Era names have always had huge significance in Japan – and this is the 248th time a new era has been named since the system started in 645AD. Dates in Japan have traditionally been expressed by the year of the imperial era, the gengō or nengō, and the system still dominates official life. It is commonplace still to talk of such-and-such an event of 1979 as being in Shōwa 54, or one of 2001 as being in Heisei 13. Everyone knows when they were born or married according to this system, which exists in parallel to the western calendar.

Before the modern period, era names were not the same as the emperor’s name, and most emperors’ reigns were characterised by more than one era. Names sometimes changed for reasons of good omen – as in the case of the Taika era (645-650) being replaced by the Hakuchi (“white pheasant”) era (650-655) after the emperor was given a rare albino pheasant and judged it to be lucky. More usually, they were changed to purify the reign from a recent calamitous event. For example, the change from Angen to Jishō in 1177 followed the destruction of a quarter of the capital in a huge fire.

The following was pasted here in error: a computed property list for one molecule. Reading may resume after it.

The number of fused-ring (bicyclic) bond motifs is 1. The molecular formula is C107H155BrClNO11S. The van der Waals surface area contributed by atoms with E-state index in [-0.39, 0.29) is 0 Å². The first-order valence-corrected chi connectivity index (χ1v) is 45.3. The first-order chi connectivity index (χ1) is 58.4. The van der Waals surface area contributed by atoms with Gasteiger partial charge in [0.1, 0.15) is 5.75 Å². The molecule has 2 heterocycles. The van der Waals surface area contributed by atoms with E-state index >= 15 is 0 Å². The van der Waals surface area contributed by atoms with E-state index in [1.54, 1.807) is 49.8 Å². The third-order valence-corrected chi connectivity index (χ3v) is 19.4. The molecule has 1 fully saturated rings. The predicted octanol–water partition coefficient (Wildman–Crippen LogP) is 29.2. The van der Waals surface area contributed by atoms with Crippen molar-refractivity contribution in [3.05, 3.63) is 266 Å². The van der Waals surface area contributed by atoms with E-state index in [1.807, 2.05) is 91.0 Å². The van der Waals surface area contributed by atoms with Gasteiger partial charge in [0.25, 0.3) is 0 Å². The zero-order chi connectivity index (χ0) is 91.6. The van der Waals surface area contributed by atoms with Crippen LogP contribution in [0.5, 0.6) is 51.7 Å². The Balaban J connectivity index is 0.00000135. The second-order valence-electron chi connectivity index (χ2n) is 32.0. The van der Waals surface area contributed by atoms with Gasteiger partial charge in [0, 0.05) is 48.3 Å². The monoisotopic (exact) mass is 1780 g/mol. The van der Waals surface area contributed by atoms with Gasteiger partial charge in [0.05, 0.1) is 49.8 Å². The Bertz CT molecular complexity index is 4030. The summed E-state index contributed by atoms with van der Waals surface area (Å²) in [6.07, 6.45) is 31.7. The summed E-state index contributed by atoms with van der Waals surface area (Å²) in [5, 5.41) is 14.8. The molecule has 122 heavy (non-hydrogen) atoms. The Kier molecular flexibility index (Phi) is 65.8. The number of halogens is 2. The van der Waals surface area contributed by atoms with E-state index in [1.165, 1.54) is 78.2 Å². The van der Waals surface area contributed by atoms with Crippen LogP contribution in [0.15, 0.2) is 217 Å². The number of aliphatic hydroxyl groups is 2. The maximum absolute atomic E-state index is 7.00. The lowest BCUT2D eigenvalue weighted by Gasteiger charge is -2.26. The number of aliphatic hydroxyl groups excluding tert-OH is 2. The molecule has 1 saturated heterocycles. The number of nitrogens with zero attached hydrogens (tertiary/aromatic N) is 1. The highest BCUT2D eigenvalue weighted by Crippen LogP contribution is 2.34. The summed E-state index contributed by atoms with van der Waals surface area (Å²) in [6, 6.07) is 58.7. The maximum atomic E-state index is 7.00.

But since 1868, the era name has remained unchanged throughout an emperor’s reign, no matter what happens. Recent emperors have been referred to in Japan solely by their era name after the end of their reign: Emperor Hirohito, as the West knows him – who reigned from December 25 1926 until his death on January 7 1989 – is referred to as the Shōwa emperor in Japan after his era name.

The era name is chosen to embody the hopes of the nation for the new reign, and is constructed from two Chinese characters with Chinese-derived pronunciations. Meiji, which ran from 1868 to 1912, was the “bright” (mei) “rule” (ji) – where the mei carried the connotations of civilisation and enlightenment, reflecting Japan at its post-feudal stage of rapid modernisation.

Meanwhile Taishō (1912-1926) was the “great rectitude”. Shōwa (1926-1989) expressed the hope for “shining peace” – but the history books can tell us that the first two decades of this era are associated instead with militarism, war and defeat. So perhaps it’s no coincidence that the desire for peace was continued in Heisei (1989-2019), “creating peace”.